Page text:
…as Henry is the subject of preposterous rumours both amongst rebellious peasants and European royalty, we’re getting reminders of how, in the 16th Century, kings really were perceived as a race apart. Mantel knows all about the myth-making that went on—I remember how in Wolf Hall she presented us with ‘An Occult History of Britain’ going back millennia, offering the kind of mythic context the Tudors loved—and kingship is at the core of it all. She’s a clever enough author to also remind us—I think it’s during a conversation Cromwell is having with Chapuys—that this particular king is only on the throne because of the actions of a rag-tag force of a couple of thousand. It’s no coincidence that Henry still measures the worth of the nobility and their families according how they performed at the Battle of Bosworth. After all, God was clearly on the side of the Tudors. More about kingship later…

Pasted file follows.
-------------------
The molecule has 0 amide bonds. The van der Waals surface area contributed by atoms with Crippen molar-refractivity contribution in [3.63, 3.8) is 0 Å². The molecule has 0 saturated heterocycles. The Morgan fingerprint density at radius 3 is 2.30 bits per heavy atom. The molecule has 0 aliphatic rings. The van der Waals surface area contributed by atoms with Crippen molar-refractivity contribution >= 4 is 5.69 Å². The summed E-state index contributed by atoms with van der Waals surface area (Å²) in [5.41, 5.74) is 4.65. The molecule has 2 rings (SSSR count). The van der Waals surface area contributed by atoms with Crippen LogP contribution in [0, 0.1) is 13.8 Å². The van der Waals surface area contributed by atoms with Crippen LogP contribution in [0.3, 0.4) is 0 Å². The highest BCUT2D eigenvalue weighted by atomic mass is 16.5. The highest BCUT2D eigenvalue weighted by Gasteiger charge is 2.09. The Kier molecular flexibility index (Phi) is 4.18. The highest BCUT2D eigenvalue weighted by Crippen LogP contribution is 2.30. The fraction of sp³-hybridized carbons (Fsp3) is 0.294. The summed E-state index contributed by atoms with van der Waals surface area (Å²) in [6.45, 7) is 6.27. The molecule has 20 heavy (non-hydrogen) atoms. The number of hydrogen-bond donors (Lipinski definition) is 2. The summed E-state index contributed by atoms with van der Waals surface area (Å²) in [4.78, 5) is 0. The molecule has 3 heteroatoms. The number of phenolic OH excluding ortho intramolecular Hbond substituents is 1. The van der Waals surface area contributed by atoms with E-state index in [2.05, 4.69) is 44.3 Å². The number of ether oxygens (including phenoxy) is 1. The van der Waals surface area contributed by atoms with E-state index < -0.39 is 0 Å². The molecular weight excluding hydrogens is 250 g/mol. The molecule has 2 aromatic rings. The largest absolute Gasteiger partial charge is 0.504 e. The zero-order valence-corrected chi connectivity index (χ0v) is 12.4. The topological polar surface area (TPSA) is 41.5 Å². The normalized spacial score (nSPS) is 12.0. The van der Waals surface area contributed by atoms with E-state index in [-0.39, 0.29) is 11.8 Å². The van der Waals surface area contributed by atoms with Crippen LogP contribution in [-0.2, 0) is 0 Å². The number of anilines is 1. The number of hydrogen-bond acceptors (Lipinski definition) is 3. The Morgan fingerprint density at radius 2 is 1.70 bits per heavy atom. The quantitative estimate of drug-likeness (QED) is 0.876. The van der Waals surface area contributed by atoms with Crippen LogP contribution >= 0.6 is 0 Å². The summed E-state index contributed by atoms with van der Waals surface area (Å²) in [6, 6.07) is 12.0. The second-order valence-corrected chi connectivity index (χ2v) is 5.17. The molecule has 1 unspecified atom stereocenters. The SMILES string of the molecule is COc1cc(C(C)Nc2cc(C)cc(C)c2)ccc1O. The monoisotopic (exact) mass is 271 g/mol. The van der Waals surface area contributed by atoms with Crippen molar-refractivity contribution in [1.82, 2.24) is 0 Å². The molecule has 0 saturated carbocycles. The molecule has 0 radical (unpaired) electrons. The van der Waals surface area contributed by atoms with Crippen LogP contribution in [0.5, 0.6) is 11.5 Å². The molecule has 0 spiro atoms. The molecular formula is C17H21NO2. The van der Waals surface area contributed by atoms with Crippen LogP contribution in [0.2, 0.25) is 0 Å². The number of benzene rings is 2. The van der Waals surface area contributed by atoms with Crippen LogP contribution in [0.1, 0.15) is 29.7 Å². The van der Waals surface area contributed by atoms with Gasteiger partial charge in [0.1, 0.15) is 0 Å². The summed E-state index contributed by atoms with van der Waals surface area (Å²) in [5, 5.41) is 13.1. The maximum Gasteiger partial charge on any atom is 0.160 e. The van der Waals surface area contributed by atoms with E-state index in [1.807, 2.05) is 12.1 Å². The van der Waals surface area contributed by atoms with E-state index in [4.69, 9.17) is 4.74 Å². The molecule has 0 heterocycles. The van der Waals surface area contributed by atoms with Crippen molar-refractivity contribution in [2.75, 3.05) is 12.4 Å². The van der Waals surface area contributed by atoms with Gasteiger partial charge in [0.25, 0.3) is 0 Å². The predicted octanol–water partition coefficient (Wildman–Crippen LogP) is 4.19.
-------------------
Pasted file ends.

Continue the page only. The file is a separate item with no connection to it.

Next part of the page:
…but I was thinking about those different voices that Mantel calls on, almost different authorial personas. We were getting something new in the previous section as we were offered that first inkling of trouble ahead: ‘You know those nights, in market towns….’ It’s the first four words that set up a new relationship between author and reader: ‘You know those nights’—Do we know? Which nights? Who’s speaking to us here? Who are we, that, for the sake of the story, we know about the way things are? It’s as though Hilary Mantel is going back to the first principles of novel-writing. She assumes the role of urbane person of the world, somebody who knows what’s what. Cervantes did it in Don Quixote, Henry Fielding did it in Tom Jones, this show of ease as the author lets us know that we’re in safe hands—he (or she) knows the score, and lets us know we’ll know it too if we go along with it. ‘It is a truth universally acknowledged…’ writes Jane Austen, and we’re captivated by the confident tone. This author knows what she’s talking about.